The local evening flea markets have always been overwhelming. If you’re with a friend, you better hold hands or keep your cell phone handy, as it’s nearly impossible to keep track of anyone amidst the hoards of people. Justin happened to be taller than the crowd, so whenever I looked up, I’d catch him a few tables ahead of me. Each market begins and ends with food – everything imaginable – from octopus lollipops to clams-to-go, to mango sticky rice, pad thai, roasted duck, french crepes and more.


This was the Saturday night market in the Old City, and it was filled with college kids, a blind band who was incredible, knock offs, locally made goods and fisherman pants at every other station. The cat bags were so silly and fun – very Taylor Swift meets Tavi meets Lena Dunham. At $5 a piece, I wanted to get one for every friend, but after staring at them for much too long, I just gave up and kept going…it was all too overwhelming.


We deliberated on how to spend our last day…after visiting several travel booths and considering the outdoor adventure options – ziplines, hiking tours and sky diving, I chickened out and opted to stay local. Maybe it’s part of being in your 30’s as opposed to being a 25 year old, but after looking at 50+ yelp reviews, I still couldn’t muster up the courage to do several 900 ft ziplines.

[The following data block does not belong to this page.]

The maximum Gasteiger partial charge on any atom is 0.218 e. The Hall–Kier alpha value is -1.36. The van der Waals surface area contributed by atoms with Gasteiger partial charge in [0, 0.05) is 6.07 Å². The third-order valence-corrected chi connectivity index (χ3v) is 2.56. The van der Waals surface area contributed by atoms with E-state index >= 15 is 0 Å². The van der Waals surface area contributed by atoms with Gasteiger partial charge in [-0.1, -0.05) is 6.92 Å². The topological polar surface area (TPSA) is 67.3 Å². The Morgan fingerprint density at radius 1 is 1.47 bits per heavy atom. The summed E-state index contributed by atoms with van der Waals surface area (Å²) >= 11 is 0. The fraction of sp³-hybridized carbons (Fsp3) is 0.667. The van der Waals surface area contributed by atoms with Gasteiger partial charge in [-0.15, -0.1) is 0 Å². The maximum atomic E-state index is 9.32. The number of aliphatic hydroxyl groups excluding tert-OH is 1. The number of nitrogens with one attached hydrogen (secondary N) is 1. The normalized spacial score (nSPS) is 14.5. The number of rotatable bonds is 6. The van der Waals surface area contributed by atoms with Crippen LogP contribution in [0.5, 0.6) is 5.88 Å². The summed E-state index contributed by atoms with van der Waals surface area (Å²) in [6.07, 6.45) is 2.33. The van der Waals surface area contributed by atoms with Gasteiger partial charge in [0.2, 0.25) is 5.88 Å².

So, we kicked off the day near in the Nimman area – in the backyard of this adorable restaurant, Rustic & Blue, that had a Venice Beach backyard bungalow vibe. The crowds (which were local), instagrammed their entire meals, which was interesting to watch…families took selfies and chased their children around the backyard, snapping photos of every moment and movement in between dining at picnic tables and in and out of teepees.

It was almost surreal to watch teens, moms, and 30 somethings document everything on their camera phones and selfie sticks. I couldn’t figure out if it was cultural, generational, or simply a cool design space that warranted sharing.


Nimmanhaemin Road is the main creative drag in Chaing Mai. Coffee shops, Japanese restaurants, bookstores, vintage clothing and artisan museums all trail off this student-saturated street. Never Not Reading is a local design bookshop I found myself lingering in, and the Adidas sneaker store (with Pharrell’s limited edition collection) rivaled any other metropolitan shoe store.